Background: Adherence to healthy lifestyles/behaviours promotes healthy ageing. However, little is known about whether age, sex and/or race/ethnicity moderate associations of lifestyle/behavioural factors with relative telomere length (RTL), a potential biomarker of ageing.
Methods: We included 749 midlife to older non-Hispanic White (n = 254), Black (n = 248) and Hispanic (n = 247) US participants [mean (standard deviation) age = 69.3 (7.2) years; women: 50.5%]. We extracted genomic DNA from peripheral leucocytes. RTL was assayed using real-time quantitative polymerase chain reaction. Multivariable regression was used to examine associations between lifestyle/behavioural exposures (i.e. physical activity, alcohol consumption, smoking and depression) with RTL.
Results: Increasing chronological age was associated with shorter RTL (P < 0.01). Higher physical activity was associated with longer RTL (P-trend = 0.03); daily versus never/rare alcohol consumption and 30+ versus <5 smoking pack-year were associated with shorter RTLs (P-trend = 0.02). Associations varied significantly by sex and race/ethnicity. The association between physical activity and longer RTL appeared strongest among non-Hispanic Whites (P-interaction = 0.01). Compared to men, women had stronger associations between heavy smoking and shorter RTLs (P-interaction = 0.03). Light/moderate alcohol consumption (monthly/weekly) was associated with longer RTL among non-Hispanic Whites, while daily consumption was related to shorter RTLs among Blacks and Hispanics (P-interactions < 0.01). Associations of daily alcohol and heavy smoking with shorter RTLs were particularly apparent among Black women.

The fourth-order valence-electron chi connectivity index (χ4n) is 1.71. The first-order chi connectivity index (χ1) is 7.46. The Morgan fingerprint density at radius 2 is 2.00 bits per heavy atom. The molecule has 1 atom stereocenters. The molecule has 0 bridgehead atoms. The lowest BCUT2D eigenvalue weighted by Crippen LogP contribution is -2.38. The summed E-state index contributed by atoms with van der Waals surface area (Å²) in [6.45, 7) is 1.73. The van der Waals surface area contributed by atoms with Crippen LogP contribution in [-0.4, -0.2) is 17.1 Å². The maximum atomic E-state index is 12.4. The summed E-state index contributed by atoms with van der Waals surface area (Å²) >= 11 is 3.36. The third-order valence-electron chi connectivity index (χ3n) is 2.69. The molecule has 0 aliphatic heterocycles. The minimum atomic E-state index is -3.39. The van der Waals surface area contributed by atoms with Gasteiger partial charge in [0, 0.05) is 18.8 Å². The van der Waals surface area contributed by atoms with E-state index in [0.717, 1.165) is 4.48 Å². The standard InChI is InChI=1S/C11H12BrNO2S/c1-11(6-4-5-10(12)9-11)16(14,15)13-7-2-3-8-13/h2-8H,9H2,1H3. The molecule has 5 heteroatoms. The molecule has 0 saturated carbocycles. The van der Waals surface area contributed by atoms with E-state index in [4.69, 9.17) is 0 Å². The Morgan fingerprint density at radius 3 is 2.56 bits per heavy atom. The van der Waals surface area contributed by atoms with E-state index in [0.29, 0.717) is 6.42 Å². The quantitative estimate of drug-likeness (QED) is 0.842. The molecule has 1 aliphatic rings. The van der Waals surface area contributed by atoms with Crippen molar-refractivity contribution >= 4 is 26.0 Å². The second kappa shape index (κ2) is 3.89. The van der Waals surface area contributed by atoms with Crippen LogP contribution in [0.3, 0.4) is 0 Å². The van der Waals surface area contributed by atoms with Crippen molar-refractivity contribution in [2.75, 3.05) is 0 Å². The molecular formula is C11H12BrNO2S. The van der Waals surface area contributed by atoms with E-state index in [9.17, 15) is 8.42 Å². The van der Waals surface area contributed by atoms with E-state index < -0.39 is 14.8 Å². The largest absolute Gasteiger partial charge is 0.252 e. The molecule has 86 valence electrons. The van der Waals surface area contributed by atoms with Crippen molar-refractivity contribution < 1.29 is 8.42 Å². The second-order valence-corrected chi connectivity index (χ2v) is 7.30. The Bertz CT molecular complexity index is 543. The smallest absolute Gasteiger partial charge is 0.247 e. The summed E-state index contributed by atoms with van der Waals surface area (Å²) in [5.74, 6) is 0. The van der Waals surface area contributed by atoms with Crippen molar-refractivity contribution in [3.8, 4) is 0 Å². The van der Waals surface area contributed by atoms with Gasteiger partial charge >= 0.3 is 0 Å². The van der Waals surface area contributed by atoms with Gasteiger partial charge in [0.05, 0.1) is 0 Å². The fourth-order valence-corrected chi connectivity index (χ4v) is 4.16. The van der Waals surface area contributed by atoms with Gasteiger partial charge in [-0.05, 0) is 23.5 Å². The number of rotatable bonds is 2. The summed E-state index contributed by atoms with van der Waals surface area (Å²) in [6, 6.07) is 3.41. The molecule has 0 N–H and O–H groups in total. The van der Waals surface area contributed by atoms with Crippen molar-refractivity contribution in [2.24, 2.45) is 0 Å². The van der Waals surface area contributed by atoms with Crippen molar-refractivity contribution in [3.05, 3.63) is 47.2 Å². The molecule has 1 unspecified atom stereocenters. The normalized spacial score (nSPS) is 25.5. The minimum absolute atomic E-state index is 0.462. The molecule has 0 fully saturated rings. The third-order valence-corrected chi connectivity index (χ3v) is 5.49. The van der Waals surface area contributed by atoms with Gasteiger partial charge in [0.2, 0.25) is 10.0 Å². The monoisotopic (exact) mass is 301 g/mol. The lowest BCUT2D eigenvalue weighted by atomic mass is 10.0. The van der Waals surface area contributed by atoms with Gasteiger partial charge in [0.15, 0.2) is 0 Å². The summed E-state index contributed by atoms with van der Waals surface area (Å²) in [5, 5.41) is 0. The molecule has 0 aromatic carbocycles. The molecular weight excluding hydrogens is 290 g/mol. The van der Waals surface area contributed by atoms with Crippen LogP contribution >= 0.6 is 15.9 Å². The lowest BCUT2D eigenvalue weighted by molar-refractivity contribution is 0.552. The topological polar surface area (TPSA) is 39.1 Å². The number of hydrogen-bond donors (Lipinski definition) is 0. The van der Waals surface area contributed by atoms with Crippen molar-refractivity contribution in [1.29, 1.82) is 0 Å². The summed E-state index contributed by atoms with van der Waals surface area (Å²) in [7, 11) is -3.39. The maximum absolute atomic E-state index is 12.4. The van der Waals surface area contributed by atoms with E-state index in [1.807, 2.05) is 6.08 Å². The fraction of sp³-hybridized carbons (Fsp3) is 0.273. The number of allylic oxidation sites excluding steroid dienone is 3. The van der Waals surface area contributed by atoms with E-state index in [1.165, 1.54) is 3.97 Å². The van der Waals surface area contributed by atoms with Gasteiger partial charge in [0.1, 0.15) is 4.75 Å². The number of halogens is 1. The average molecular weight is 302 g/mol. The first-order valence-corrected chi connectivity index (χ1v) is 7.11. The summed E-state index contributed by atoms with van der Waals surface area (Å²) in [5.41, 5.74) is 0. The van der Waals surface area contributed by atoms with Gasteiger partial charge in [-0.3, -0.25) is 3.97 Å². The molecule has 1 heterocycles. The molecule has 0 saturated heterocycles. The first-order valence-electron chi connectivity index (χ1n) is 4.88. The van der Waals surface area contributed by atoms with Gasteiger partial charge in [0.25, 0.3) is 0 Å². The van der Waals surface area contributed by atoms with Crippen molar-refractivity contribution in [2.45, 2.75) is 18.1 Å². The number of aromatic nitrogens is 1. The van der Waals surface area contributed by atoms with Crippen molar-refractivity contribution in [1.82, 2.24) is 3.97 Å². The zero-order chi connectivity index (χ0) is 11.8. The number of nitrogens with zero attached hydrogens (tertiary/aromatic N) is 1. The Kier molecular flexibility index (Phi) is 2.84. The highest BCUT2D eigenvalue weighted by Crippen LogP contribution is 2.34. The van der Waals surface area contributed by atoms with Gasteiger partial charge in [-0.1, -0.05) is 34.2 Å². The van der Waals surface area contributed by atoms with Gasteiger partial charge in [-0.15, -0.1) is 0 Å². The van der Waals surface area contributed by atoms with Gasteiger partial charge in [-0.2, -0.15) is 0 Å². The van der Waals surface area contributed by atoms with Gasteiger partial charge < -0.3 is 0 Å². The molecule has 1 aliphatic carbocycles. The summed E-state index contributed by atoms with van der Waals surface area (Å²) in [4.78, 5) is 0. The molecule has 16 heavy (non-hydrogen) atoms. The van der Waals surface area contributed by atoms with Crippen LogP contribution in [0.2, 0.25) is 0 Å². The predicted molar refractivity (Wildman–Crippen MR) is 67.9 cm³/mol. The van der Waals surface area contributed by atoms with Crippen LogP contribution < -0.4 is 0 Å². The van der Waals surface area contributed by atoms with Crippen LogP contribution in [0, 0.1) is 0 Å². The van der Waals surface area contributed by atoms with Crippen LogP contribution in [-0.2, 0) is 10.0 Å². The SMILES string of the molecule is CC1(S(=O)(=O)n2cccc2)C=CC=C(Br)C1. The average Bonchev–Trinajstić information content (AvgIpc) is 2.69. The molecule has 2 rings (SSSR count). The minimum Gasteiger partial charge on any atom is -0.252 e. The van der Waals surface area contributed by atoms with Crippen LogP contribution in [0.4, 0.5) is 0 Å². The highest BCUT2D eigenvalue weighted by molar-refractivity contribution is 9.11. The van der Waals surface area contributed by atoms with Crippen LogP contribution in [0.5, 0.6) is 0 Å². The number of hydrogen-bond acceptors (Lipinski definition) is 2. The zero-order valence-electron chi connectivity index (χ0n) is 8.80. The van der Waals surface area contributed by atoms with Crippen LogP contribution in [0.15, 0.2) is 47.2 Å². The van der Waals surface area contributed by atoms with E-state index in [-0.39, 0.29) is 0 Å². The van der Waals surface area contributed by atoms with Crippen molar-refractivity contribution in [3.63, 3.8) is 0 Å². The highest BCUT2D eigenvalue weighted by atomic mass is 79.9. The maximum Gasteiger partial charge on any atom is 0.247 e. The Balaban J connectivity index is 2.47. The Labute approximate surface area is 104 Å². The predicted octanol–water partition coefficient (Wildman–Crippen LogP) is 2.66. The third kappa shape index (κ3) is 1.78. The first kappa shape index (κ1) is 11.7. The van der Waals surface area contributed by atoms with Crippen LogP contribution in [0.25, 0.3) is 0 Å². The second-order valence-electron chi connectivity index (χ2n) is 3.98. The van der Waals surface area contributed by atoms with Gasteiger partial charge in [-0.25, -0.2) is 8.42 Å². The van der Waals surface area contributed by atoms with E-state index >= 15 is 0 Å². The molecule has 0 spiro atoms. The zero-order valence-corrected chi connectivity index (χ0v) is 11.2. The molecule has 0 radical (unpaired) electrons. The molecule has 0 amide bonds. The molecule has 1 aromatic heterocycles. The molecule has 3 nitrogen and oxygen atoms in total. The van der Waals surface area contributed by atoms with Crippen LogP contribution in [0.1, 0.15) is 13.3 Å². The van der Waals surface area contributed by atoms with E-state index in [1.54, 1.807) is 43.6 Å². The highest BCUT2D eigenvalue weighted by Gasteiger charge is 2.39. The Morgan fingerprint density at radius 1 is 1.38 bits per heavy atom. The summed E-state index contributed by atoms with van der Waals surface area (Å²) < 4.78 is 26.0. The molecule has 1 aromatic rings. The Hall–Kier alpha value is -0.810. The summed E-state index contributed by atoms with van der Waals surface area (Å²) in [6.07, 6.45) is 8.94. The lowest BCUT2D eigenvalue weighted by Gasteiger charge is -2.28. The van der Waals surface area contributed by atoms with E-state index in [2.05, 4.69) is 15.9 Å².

Conclusion: We observed novel variations by sex and race/ethnicity in associations between lifestyle/behavioural factors and RTL. Further work is needed to replicate these findings and to address potential public health implications for modifying strategies by sex or across racial/ethnic groups to optimise lifestyles/behaviours for healthy ageing.
Keywords: telomere length; biomarker; health disparities; older people; race/ethnicity.
Published by Oxford University Press on behalf of the British Geriatrics Society 2020.